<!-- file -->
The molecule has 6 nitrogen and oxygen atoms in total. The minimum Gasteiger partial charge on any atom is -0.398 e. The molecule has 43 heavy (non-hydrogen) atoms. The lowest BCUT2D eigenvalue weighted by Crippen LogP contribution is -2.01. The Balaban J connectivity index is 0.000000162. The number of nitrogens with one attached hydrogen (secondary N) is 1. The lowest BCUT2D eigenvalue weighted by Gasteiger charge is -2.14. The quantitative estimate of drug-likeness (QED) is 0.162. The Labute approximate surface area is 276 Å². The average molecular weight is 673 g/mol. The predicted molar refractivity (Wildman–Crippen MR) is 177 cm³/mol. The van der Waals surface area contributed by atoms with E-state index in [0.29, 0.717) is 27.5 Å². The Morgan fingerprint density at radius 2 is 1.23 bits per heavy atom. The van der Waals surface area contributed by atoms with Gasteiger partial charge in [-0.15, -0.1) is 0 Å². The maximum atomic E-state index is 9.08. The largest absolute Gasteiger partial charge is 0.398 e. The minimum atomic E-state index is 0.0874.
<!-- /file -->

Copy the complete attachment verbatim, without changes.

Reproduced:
The molecule has 6 nitrogen and oxygen atoms in total. The minimum Gasteiger partial charge on any atom is -0.398 e. The molecule has 43 heavy (non-hydrogen) atoms. The lowest BCUT2D eigenvalue weighted by Crippen LogP contribution is -2.01. The Balaban J connectivity index is 0.000000162. The number of nitrogens with one attached hydrogen (secondary N) is 1. The lowest BCUT2D eigenvalue weighted by Gasteiger charge is -2.14. The quantitative estimate of drug-likeness (QED) is 0.162. The Labute approximate surface area is 276 Å². The average molecular weight is 673 g/mol. The predicted molar refractivity (Wildman–Crippen MR) is 177 cm³/mol. The van der Waals surface area contributed by atoms with E-state index in [0.29, 0.717) is 27.5 Å². The Morgan fingerprint density at radius 2 is 1.23 bits per heavy atom. The van der Waals surface area contributed by atoms with Gasteiger partial charge in [-0.15, -0.1) is 0 Å². The maximum atomic E-state index is 9.08. The largest absolute Gasteiger partial charge is 0.398 e. The minimum atomic E-state index is 0.0874.